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U.S. House Minority Leader Nancy Pelosi meets Tibetan spiritual leader the Dalai Lama at his headquarters in Dharamsala, India May 9, 2017. REUTERS/Douglas Busvine


BEIJING (Reuters) - China said on Wednesday it had complained to the United States after a U.S. Congressional delegation visited exiled Tibetan spiritual leader the Dalai Lama at his headquarters in India this week.

House Democratic Leader Nancy Pelosi flew with a bipartisan delegation to the Himalayan hill town where the 81-year-old Buddhist leader is based, seeking to draw world attention to human rights in Tibet as President Donald Trump eyes warmer ties with China.

The meeting was always likely to upset China, which regards the Dalai Lama as a dangerous separatist. He says he simply seeks genuine autonomy for Tibet.

Chinese Foreign Ministry spokesman Geng Shuang said the Dalai Lama is a political exile who uses the cloak of religion to engage in anti-China separatist activities.

"The visit by the relevant delegates of the U.S. Congress to meet the Dalai Lama sent a very wrong signal to the world about Tibet independence and goes against the United States' promises on Tibet. China firmly opposes this and has lodged solemn representations with the U.S.," Geng told a daily news briefing.

"We urge relevant congresspeople in the U.S. to carefully handle the Tibet issue, stop all communications with the Dalai Lama and take immediate measures to deal with the negative impact of the visit."

The U.S. lawmakers' visit comes at a awkward time for Trump. Campaigning for election, he had cast China as a trade adversary and currency manipulator, but he now wants President Xi Jinping's support to restrain nuclear-armed North Korea.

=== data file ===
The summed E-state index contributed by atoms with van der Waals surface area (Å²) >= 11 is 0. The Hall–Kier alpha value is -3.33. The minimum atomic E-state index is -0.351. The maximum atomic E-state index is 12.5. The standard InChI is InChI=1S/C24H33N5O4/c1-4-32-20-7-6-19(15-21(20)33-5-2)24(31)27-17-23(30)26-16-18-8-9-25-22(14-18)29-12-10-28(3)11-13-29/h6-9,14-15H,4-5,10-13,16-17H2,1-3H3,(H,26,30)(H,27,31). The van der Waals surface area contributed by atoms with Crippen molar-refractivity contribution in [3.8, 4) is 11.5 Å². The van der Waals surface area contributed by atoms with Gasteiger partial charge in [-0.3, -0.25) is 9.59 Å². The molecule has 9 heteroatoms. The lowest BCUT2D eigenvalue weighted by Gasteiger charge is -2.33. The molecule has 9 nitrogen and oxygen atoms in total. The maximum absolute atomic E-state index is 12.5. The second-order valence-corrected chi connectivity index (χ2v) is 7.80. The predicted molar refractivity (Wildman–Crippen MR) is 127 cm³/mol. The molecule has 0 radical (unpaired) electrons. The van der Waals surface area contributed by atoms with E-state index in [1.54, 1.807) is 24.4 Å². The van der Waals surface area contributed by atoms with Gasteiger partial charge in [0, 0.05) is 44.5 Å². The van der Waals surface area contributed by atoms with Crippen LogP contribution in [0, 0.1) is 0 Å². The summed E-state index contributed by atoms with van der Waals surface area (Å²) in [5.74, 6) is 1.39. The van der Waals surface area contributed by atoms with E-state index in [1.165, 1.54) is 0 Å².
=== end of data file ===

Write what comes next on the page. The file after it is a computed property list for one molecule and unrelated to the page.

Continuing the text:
After Trump's election last November, the Dalai Lama said he was keen to meet the incoming U.S. leader. It now looks unlikely the Nobel peace laureate will get a White House invite - an honour accorded by recent American presidents - anytime soon.

U.S. Secretary of State Rex Tillerson last week played down the role of human rights in U.S. foreign policy, raising fears the Dalai Lama could lose one of his last friends in the West.

China took control of Tibet in 1950 in what it calls a "peaceful liberation" and has piled pressure on foreign governments to shun the Dalai Lama.

Most recently, Beijing denounced New Delhi for hosting the Dalai Lama when he travelled to India's northeastern state of Arunachal Pradesh - territory it claims as Southern Tibet - to give spiritual teachings to his followers.

China strongly denies accusations of rights abuses in Tibet, saying its rule has brought prosperity to what was a remote and backward region, and that it fully respects the religious and cultural rights of the Tibetan people.

(Reporting by Christian Shepherd; Writing by Ben Blanchard)

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